Bernard Teague, head of the commission, said witnesses would not be called this week and hearings would not be held on Thursday or Friday as a mark of respect.
He said the commissioners’ thoughts were with victims and the emergency services workers who toiled to help them during the fires, which killed 173 people.
“The anniversary will be a difficult time for all those affected by the events of the 7th of February,” Mr Teague said on Monday.
He said the schedule had been changed to limit distress to victims of the fires.
Brumby calls for sensitivity
Victorian Premier John Brumby thanked the royal commission for suspending the hearings.
Mr Brumby wrote to the commissioners last week urging sensitivity in the week preceding the anniversary.
He said it was painful for people to relive the experience of the fires through the commission’s inquiries, and it would be better to have as much time as possible between the hearings and the anniversary.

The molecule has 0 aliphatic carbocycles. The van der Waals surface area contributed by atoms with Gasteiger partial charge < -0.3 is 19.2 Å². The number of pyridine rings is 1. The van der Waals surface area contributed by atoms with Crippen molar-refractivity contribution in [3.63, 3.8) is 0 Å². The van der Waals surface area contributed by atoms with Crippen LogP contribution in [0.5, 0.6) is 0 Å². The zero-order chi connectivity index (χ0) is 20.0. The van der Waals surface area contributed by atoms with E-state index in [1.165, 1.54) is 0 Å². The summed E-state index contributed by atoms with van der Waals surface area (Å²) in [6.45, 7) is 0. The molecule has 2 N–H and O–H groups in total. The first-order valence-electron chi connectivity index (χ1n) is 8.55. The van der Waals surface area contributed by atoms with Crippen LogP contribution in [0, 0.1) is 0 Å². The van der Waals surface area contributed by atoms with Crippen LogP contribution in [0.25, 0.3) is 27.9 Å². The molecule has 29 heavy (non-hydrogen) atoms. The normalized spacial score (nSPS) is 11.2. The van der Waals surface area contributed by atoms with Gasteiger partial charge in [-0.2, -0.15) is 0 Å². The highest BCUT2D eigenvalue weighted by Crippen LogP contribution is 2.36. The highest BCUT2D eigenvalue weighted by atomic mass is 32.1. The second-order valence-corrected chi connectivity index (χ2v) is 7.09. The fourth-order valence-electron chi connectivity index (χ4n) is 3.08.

“I was very concerned that the commission had been proposing to have hearings into each fire right through the week,” Mr Brumby told reporters on Monday.
“The reality is that in many of these communities we’ve still got families and communities that are feeling deep pain, deep hurt and for many that 12-month anniversary will be a traumatic experience.
‘Deep pain’ of communities
“I just thought it would be very hurtful to those communities, quite destructive, to have those hearings running right up to the… anniversary of February 7.”
From next week, the commission will start examining planning issues in relation to the fires, Mr Teague said.
It will then investigate the contentious issue of fuel reduction and return to the ‘stay or go’ policy.
In April, organisational structures of fire authorities will be looked at.
The hearings will conclude in May.